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Activist claims anti-Games comments got him banned from US

Speaking out against the Olympics can get you barred from the United States, according to a prominent activist. Gord Hill claims that’s what happened after the CBC carried his controversial views on Games-time disruption earlier this month.

“I can’t be charged for my thoughts or my views,” Hill said today. “Yet I can be harassed and denied entry into the United States.”

In mid-October, Hill told a CBC reporter he’d sympathize with the bombing of power lines. He supports most Games-time disruptions, including attacks on energy infrastructure.

But he wouldn’t actually plant bombs. And the Olympics Resistance Network member told the Tyee his group has never called for such a tactic.

On October 17, two intelligence officers from the 2010 Integrated Security Unit left business cards in his mailbox, Hill said. He wasn’t home. That day he’d left with a friend for an anti-Olympics workshop in Seattle.

At the border, American guards denied Hill and his friend entry. The activist had tried to bring 15-20 anti-Olympics t-shirts into the US without the proper merchandise documents.

On October 20, Hill said he was approached by two intelligence officers near the intersection of Pender St. and Columbia St. They questioned him about his CBC comments. Then one officer brought up the failed border crossing three days earlier.

“He told me I would never be allowed in the States again,” Hill said.

The activist was charged and convicted with mischief for storming the unveiling of the Olympic countdown clock in 2007. Yet in the three or four times he’s travelled to the U.S. since, that’s never been an issue, Hill said.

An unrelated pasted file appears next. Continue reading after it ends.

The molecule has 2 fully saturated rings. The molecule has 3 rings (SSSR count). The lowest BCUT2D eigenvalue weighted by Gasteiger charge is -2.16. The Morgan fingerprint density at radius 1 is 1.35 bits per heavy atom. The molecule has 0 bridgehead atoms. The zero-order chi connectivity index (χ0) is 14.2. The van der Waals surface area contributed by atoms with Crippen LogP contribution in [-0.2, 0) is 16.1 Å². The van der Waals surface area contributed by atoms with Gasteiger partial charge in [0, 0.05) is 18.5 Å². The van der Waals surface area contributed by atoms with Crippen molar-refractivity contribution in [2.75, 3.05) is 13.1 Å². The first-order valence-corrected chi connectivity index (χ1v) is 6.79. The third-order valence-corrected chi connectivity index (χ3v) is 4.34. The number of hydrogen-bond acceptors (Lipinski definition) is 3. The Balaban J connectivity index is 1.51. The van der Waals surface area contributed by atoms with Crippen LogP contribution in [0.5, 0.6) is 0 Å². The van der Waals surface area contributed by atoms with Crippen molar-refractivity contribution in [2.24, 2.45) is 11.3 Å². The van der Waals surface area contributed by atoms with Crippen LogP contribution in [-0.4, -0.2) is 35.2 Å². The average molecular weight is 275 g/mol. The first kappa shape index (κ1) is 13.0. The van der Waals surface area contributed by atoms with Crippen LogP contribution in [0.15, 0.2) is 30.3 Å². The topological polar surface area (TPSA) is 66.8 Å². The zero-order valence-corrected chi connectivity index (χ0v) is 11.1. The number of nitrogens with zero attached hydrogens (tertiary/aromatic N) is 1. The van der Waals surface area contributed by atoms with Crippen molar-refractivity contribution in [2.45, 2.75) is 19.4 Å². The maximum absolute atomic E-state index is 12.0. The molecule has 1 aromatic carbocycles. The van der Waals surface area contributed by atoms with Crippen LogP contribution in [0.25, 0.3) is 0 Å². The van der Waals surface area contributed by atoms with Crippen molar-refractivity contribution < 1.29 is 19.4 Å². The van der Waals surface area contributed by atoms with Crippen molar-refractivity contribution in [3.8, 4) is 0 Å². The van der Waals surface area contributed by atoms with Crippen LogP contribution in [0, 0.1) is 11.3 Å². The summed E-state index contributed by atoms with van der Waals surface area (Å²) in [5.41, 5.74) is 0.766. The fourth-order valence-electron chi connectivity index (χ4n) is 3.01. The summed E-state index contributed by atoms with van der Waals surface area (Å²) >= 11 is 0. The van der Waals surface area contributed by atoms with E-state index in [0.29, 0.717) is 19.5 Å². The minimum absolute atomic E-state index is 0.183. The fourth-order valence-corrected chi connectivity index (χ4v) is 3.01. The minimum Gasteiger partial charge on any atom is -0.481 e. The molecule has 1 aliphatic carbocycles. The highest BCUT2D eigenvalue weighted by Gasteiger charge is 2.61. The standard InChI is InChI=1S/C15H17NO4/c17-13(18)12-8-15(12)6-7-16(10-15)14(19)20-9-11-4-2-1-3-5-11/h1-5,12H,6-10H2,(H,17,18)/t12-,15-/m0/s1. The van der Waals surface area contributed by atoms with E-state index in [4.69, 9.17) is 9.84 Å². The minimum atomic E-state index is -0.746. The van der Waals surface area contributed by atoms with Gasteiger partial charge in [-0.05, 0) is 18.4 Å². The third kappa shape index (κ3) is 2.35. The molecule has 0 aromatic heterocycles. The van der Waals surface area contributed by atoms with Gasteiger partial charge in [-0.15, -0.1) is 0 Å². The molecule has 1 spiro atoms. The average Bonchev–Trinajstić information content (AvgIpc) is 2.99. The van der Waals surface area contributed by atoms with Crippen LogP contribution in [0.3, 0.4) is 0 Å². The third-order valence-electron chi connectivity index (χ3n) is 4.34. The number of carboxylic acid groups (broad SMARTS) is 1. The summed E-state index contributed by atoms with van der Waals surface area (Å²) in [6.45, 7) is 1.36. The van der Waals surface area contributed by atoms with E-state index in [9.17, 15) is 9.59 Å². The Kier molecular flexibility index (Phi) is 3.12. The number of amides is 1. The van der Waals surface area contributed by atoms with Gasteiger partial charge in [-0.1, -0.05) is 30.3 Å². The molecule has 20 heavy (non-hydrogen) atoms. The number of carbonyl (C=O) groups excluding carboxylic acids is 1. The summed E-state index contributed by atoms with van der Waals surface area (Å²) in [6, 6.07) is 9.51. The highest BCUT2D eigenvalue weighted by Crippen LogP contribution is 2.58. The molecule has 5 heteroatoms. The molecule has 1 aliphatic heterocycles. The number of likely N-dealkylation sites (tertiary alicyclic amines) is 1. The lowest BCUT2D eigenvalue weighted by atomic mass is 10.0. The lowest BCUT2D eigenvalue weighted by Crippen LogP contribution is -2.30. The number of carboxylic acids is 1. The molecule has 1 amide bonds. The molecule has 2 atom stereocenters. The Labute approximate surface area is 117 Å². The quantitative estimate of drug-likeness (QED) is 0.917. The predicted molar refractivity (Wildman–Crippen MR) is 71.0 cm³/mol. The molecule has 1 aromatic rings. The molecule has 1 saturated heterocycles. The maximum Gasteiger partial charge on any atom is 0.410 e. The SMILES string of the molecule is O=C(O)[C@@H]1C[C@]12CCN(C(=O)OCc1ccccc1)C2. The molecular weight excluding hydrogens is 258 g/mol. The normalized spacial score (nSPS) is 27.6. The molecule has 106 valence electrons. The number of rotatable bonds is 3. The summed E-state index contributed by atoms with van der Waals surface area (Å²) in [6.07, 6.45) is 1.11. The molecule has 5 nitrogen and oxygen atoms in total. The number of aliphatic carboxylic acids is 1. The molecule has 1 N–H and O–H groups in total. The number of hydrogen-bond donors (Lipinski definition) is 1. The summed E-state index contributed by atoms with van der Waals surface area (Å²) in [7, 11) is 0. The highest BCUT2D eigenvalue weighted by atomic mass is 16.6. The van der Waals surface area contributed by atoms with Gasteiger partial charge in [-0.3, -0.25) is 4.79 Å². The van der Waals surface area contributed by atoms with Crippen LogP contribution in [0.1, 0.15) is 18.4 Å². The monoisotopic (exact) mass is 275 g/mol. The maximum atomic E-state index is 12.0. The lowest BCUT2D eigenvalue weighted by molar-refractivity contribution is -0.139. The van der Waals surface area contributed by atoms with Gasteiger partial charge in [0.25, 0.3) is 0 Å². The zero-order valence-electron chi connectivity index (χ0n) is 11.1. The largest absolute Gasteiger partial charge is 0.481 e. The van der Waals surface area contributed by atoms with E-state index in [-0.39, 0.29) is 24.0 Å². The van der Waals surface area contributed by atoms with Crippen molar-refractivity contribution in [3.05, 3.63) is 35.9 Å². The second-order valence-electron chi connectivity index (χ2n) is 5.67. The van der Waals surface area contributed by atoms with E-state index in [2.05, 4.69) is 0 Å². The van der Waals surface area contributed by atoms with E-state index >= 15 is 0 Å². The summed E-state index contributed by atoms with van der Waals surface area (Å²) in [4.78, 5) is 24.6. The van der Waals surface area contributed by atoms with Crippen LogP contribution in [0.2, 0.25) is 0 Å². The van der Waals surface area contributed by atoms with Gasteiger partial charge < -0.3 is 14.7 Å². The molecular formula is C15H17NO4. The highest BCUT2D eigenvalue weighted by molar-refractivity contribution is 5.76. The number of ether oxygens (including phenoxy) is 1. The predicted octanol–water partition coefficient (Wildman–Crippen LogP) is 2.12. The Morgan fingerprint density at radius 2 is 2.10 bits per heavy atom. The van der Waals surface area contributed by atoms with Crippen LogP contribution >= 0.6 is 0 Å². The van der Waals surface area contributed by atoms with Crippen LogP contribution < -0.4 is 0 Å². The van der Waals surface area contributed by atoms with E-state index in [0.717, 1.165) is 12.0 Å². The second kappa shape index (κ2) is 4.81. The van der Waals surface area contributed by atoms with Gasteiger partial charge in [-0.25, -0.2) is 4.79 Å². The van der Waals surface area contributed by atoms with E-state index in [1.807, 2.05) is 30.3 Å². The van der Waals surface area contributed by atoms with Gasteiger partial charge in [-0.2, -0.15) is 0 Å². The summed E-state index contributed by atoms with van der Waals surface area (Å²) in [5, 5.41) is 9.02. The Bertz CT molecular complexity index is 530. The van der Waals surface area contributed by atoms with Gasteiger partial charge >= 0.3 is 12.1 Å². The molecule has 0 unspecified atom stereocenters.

Vancouver 2010 Integrated Security Unit spokesperson Mike Cote couldn’t confirm intelligence officers had approached Hill on the 20th. But it’s definitely possible, given the nature of the activist’s comments.

“I think it’s safe to say that I wouldn’t be surprised if the ISU personnel do pay Mr. Hill a visit to determine what – if any – his intentions are in terms of threatening the games,” he said.

But claims that an officer told Hill he’d been barred from the U.S. carry little weight, Cote said. The ISU doesn’t have the jurisdiction to stop American agencies from letting certain people across the border, he said.

And information about Hill has not been shared with the U.S., Cote added.

“Mr Hill made comments that were concerning to us,” he said. “But that’s all they were. They were words. Mr. Hill is entitled to his opinion.”

A spokesperson for US Customs and Border Protection said security intelligence is regularly shared between Canada and the U.S.

“We do that on an ongoing basis,” Mike Milne said. “It certainly would be applicable during the Games as well.”

If a certain person is deemed a threat by Canadian authorities, American border guards could be alerted. And that person could be denied access to the U.S.

“There are a number of people on any daily basis that are flagged,” Milne said.

Geoff Dembicki reports for the Tyee.

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